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Thousands Take to the Streets Worldwide To Demand More Taxes, Less Energy

Thousands Take to the Streets Worldwide To Demand More Taxes, Less Energy

LONDON, United Kingdom – Tens of thousands of people are taking to the streets in 150 countries around the world today to demand that their leaders do more to tackle climate change ahead of a United Nations summit on the subject due to begin in New York, USA tomorrow. The ‘People’s Climate March’ is being hailed as “the biggest global call-to-action on climate change in history,” and is already underway in London, Paris, Brussels, Berlin and New York, amongst hundreds of other locations.

Never willing to let a feel-good bandwagon pass them by, various actors, artists, activists and politicians are taking part by marching and giving rousing speeches, urging more government funding for alternative technologies, higher taxes, more regulation of business and reduced use of cheap carbon fuels.

The London rally, which took place this lunchtime, draw thousands. It began with a “multi-faith gathering” at the Victoria Embankment Gardens, before the ralliers marched to Parliament Square, outside the Palace of Westminster to listen to speeches. At one point the mass of people reached from Parliament Square all the way back to Temple, a distance of about a mile.

“There’s a vast latent constituency of people out there alarmed about climate change,” said Ricken Patel, head of the international Avaaz campaign group which has been instrumental in helping to organise the rallies. “But, for years, nobody has put up a banner that said that ‘this is the time, this is the place, to show that you care’. The People’s Climate March is that banner.”

Speaking at the rally, the Bishop of London, Richard Chartres, has told the crowd “We are living on an Earth in an interconnected world, we live on an ark. … The people in the first class cabins will not long remain impervious to the impact on poorer people in steerage – it’s just one world in which we inhabit,” adding “This is a moral issue, of course it is”.

Award-winning actress Emma Thompson has gone further, telling the London crowd “Climate change is the moral issue of our times.” Speaking earlier to The Guardian Thompson said “Unless we’re carbon-free by 2030 the world is buggered.” Interviewed by that paper in advance of the event she said “I’ve witnessed the impact climate change is already having on the melting Arctic and on poverty-stricken communities in the developing world. We can’t go on pretending nothing’s happening”.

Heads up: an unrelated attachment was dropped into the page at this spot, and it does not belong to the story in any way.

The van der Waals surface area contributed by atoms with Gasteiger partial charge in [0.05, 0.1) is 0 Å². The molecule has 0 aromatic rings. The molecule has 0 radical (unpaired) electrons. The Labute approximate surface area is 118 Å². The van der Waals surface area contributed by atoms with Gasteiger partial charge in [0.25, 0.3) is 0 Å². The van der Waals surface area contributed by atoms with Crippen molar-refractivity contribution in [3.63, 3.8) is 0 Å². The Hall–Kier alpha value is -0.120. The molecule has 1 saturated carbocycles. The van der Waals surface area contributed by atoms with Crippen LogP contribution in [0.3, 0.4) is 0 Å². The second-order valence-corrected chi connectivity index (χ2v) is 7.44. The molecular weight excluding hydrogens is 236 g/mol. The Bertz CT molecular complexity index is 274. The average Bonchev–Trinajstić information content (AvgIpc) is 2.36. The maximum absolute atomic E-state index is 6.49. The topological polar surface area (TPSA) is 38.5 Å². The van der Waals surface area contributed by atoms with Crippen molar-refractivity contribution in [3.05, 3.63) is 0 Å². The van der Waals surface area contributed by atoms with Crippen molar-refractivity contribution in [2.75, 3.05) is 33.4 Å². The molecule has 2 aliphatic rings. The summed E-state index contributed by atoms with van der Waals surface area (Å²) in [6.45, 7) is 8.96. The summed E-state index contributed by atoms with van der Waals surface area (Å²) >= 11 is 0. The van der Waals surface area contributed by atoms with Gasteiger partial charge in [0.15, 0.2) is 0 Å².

According to data taken from the Remote Sensing System, a satellite-based monthly global mean lower-troposphere temperature dataset, this month marks 18 years of no global warming – the longest continuous period with no warming ever recorded since the satellite system was first launched in 1979, despite the amount of carbon dioxide being released into the atmosphere increasing significantly over that time.

James Hansen, a retired Nasa scientist and climate alarmist told the Guardian “The only way that fossil fuel emissions will be phased down rapidly is via an across-the-board fee/tax on carbon emissions. … That is the way to have an enforceable agreement, because border duties woud be collected from countries that do not have the fee, thus providing a strong incentive for them to have their own domestic carbon fee. Therefore I will be marching, along with several grandchildren, with Citizens Climate Lobby, which advocates fee-and-dividend.”

Last year, British households and businesses paid a record-breaking £43 billion in green taxes, according to Treasury figures, soaring by over 30 percent in the last decade. Total green tax revenues in 2013 equated to £1,629 for every household in the UK, and over £500 million was spent on renewable energy projects.

Victoria Bamford, a 66 year old gardener travelled from her home in Wales to attend the London march today. Speaking to The Guardian she said “You cannot rely on the seasons any more, and plants are getting stressed and ill. I’m no bloody expert, but we have to tackle the fossil fuel business. But I don’t think the government is doing anything.”

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